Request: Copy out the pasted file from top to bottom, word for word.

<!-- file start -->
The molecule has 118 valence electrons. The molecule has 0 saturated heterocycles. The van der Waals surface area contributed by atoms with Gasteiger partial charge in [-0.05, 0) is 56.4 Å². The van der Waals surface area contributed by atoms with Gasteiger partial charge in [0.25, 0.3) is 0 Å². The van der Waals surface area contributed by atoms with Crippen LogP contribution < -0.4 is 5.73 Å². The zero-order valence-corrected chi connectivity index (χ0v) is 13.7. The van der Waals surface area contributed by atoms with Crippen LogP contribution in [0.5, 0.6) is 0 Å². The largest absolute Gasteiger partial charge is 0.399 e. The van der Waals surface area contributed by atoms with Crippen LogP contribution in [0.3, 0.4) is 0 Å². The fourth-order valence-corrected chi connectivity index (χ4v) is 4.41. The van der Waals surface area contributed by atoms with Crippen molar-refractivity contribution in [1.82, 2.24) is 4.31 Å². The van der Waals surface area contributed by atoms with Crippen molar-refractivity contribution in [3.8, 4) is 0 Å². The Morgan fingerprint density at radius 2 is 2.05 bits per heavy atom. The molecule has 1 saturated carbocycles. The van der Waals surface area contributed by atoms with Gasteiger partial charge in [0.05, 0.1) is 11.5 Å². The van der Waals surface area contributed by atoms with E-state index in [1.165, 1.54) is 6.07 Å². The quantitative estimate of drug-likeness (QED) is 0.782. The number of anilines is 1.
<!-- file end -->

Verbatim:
The molecule has 118 valence electrons. The molecule has 0 saturated heterocycles. The van der Waals surface area contributed by atoms with Gasteiger partial charge in [-0.05, 0) is 56.4 Å². The van der Waals surface area contributed by atoms with Gasteiger partial charge in [0.25, 0.3) is 0 Å². The van der Waals surface area contributed by atoms with Crippen LogP contribution < -0.4 is 5.73 Å². The zero-order valence-corrected chi connectivity index (χ0v) is 13.7. The van der Waals surface area contributed by atoms with Crippen LogP contribution in [0.5, 0.6) is 0 Å². The largest absolute Gasteiger partial charge is 0.399 e. The van der Waals surface area contributed by atoms with Crippen LogP contribution in [0.3, 0.4) is 0 Å². The fourth-order valence-corrected chi connectivity index (χ4v) is 4.41. The van der Waals surface area contributed by atoms with Crippen molar-refractivity contribution in [1.82, 2.24) is 4.31 Å². The van der Waals surface area contributed by atoms with Crippen molar-refractivity contribution in [3.8, 4) is 0 Å². The Morgan fingerprint density at radius 2 is 2.05 bits per heavy atom. The molecule has 1 saturated carbocycles. The van der Waals surface area contributed by atoms with Gasteiger partial charge in [0.05, 0.1) is 11.5 Å². The van der Waals surface area contributed by atoms with E-state index in [1.165, 1.54) is 6.07 Å². The quantitative estimate of drug-likeness (QED) is 0.782. The number of anilines is 1.